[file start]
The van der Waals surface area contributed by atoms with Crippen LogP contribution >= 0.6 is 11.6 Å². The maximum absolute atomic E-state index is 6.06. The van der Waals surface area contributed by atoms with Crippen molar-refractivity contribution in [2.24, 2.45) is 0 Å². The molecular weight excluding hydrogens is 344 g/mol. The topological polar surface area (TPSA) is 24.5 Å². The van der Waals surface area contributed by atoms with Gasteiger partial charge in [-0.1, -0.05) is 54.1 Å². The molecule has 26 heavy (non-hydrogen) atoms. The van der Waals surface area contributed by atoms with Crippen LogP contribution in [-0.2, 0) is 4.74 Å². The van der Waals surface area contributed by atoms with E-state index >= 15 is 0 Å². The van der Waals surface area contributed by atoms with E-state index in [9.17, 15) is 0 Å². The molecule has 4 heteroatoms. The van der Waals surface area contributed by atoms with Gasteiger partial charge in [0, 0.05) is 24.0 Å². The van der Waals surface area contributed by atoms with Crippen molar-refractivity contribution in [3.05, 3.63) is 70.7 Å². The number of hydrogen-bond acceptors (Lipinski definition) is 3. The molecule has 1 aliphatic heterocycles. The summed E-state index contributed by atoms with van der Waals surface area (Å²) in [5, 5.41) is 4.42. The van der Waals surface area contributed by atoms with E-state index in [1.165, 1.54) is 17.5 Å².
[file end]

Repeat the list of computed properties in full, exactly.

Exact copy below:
The van der Waals surface area contributed by atoms with Crippen LogP contribution >= 0.6 is 11.6 Å². The maximum absolute atomic E-state index is 6.06. The van der Waals surface area contributed by atoms with Crippen molar-refractivity contribution in [2.24, 2.45) is 0 Å². The molecular weight excluding hydrogens is 344 g/mol. The topological polar surface area (TPSA) is 24.5 Å². The van der Waals surface area contributed by atoms with Gasteiger partial charge in [-0.1, -0.05) is 54.1 Å². The molecule has 26 heavy (non-hydrogen) atoms. The van der Waals surface area contributed by atoms with Crippen LogP contribution in [-0.2, 0) is 4.74 Å². The van der Waals surface area contributed by atoms with E-state index >= 15 is 0 Å². The van der Waals surface area contributed by atoms with E-state index in [9.17, 15) is 0 Å². The molecule has 4 heteroatoms. The van der Waals surface area contributed by atoms with Gasteiger partial charge in [0, 0.05) is 24.0 Å². The van der Waals surface area contributed by atoms with Crippen molar-refractivity contribution in [3.05, 3.63) is 70.7 Å². The number of hydrogen-bond acceptors (Lipinski definition) is 3. The molecule has 1 aliphatic heterocycles. The summed E-state index contributed by atoms with van der Waals surface area (Å²) in [5, 5.41) is 4.42. The van der Waals surface area contributed by atoms with E-state index in [1.165, 1.54) is 17.5 Å².